Radio Days

If you want to see an impressive track record from any filmmaker, then Woody Allen shines as one of the most prolific directors of modern times. Since 1982 with A Midsummer Night’s Sex Comedy, Woody has directed a film each and every year. This is a rule that has landed him in trouble especially when his later career is concerned, films like Scoop or The Curse of Jade Scorpion have had a mauling from critics. They will never live up to the acclaimed films that he made during 1980’s.
This period was practically his golden age, no matter what, he seemed to pump out hit after critical hit. Hannah and Her Sisters, The Purple Rose of Cairo and Zelig are all beloved favourites of his. But then comes along Radio Days which is under spoken amongst many of his fans. Released in 1987, Radio Days was Woody’s sixteenth feature film and it won the hearts of critics across America. It got tipped for a couple of Oscar nominations and featured an illustrious cast from Allen regulars such as Mia Farrow to the voice of Marge Simpson herself, Julie Kavner. But after all the awards contention, Radio Days went home empty handed and was largely forgotten. This is a shame as Radio Days is one of Woody’s most touching, human and pleasant films that he ever made.
Set during the late thirties to the early forties, the film looks at a series of stories surrounding the golden age of old-time radio all told through the eyes of the narrator, Joe, voiced by Allen himself. Joe, as seen when he is young (played by a fresh-faced Seth Green), comes from a Jewish-American background and is very nostalgic over the medium. He is able to recount the performers, the shows and what other members of his family liked to tune in to such as his mother’s ritualistic listening of Breakfast with Irene and Roger. At the seed of this film is the family, the mother (Julie Kavner), the father (Michael Tucker), Aunt Bea (Dianne West) and Uncle Abe (Josh Mostel) and from there onwards it spreads to an array of outsiders. From radio talk show hosts, presenters and actors that all made radio a unique experience.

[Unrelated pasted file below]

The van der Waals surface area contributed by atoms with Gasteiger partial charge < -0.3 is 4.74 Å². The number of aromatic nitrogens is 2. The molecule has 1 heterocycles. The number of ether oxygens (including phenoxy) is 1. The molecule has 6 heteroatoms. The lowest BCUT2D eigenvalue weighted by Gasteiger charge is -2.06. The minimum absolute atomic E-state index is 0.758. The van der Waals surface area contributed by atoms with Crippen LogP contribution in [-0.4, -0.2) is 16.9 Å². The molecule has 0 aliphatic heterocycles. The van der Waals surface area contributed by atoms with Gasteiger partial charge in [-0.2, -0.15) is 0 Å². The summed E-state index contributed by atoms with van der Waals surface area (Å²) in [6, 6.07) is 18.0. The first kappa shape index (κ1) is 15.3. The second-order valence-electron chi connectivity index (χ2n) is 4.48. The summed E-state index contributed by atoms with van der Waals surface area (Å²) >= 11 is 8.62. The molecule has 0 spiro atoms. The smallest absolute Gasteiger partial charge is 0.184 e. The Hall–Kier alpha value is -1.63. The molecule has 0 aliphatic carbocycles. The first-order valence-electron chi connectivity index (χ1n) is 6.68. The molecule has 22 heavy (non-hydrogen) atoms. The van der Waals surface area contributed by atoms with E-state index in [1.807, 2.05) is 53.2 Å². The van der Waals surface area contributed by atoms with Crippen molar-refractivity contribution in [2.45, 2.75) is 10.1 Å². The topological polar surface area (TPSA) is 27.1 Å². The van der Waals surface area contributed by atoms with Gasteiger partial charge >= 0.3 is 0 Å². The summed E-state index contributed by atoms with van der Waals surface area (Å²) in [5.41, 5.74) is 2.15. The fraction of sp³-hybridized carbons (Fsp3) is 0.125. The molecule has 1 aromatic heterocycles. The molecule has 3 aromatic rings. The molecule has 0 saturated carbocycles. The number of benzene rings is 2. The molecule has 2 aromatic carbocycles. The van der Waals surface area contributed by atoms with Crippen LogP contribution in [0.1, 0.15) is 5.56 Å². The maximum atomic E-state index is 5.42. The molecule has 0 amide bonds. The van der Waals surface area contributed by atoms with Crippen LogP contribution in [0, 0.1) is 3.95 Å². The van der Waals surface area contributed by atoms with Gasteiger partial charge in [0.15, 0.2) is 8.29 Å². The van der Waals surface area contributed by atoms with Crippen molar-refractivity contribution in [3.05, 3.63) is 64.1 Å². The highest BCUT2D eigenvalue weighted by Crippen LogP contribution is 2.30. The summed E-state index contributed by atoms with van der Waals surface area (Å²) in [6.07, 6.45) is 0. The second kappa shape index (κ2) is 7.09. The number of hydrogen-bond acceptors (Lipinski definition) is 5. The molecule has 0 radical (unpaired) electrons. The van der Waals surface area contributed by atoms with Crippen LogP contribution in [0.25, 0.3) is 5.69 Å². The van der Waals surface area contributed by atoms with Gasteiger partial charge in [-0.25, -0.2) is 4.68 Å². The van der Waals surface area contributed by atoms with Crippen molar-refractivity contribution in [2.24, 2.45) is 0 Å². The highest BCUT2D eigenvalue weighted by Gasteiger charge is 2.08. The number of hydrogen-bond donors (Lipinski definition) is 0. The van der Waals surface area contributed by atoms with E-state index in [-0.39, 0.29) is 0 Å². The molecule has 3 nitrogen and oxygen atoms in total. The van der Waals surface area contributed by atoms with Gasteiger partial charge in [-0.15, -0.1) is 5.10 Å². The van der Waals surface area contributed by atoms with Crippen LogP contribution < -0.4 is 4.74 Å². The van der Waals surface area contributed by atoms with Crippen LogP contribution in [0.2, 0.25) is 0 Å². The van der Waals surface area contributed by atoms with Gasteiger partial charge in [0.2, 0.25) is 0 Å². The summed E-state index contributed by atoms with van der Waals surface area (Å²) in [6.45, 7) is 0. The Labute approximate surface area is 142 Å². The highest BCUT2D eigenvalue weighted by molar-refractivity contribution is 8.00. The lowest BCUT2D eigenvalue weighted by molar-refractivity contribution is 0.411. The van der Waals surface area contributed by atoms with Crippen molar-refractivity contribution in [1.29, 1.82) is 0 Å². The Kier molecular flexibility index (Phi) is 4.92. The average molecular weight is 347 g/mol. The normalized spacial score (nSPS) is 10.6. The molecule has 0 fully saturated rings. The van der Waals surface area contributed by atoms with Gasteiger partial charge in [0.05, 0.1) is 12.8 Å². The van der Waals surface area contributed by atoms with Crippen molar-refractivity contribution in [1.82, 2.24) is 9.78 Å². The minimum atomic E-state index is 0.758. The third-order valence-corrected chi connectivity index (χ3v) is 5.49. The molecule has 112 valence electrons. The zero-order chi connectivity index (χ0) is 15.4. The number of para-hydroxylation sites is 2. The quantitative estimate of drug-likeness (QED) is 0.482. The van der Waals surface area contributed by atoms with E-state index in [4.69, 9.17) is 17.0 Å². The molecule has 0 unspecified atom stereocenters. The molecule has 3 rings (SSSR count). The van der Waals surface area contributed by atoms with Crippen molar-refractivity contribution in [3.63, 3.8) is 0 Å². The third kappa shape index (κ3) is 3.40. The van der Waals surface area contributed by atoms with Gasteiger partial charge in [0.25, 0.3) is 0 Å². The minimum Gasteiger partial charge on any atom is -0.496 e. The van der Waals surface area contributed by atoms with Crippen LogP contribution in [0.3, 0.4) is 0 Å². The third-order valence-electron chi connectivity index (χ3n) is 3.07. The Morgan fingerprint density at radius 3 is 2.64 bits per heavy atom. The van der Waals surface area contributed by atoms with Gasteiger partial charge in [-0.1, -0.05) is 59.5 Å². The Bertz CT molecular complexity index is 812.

Radio Days is a love letter to old-time radio, not least because of its nostalgic treatment of its content, but also because Allen peppers in amusing and funny anecdotes that carry the film, many of which were based on real life stories. For example, the whole Orson Welles’ War of the Worlds situation was bound to be parodied in a Woody Allen film such as this. So he takes it upon himself to recreate the hysteria the original Welles broadcast conjured up, by having Aunt Bea and her latest date stuck in the middle of a foggy afternoon as they just tune into a dramatized news bulletin of an alien invasion across America. You can see what the reaction is going to be.
 For that matter, you can honestly see Woody’s thinking behind writing the screenplay. These days, radio has really become a jukebox with the odd talk show peppered in. The enjoyment of entertainment is now found with television, cinema and other audio-visual platforms such as podcasts. So Woody is shining a light on this old school medium, crying out to us to not forget how important this was in the day. It is a celebration of what made it special, from the children’s programming of The Masked Avenger to a simple little friendly jingle, every minute detail furthers this message that it is practically a dead art form and that it should be remembered.
As schmaltzy as this may sound, the warmth Radio Days brings is the cinematic equivalent of someone cozying up to a fire with a blanket wrapped around them. The honey colour palette is a total match for the innocent childhood that Joe had. And the best part is that Woody still takes the time to add in his trademark punchy, awkward humour that lifts a scene. A kid in Joe’s class takes his father’s used condom to a show-and-tell, only for the teacher to immediately snatch it away and Joe is caught keeping charity money from a local rabbi. So his father, the mother and the rabbi continuously hit him as punishment. Radio Days never indulges itself in the world of entertainment it glamourizes. It still knows that is a coming of age story, albeit a very slight one. Joe’s opinions develop over the course of the film that it keeps the weight of message grounded in reality. His first experience of seeing a woman nude is there, as is his first and only sighting of a German U-Boat. The reality and the fantasy aspect of the story blend so well together that it is always believable. And for that matter, Radio Days is a thoughtful work from a director who was in top form during this period in his career.

RADIO DAYS IS PART OF ARROW ACADEMY’S WOODY ALLEN: SEVEN FILMS (1986-1991) BOXSET, OUT NOW

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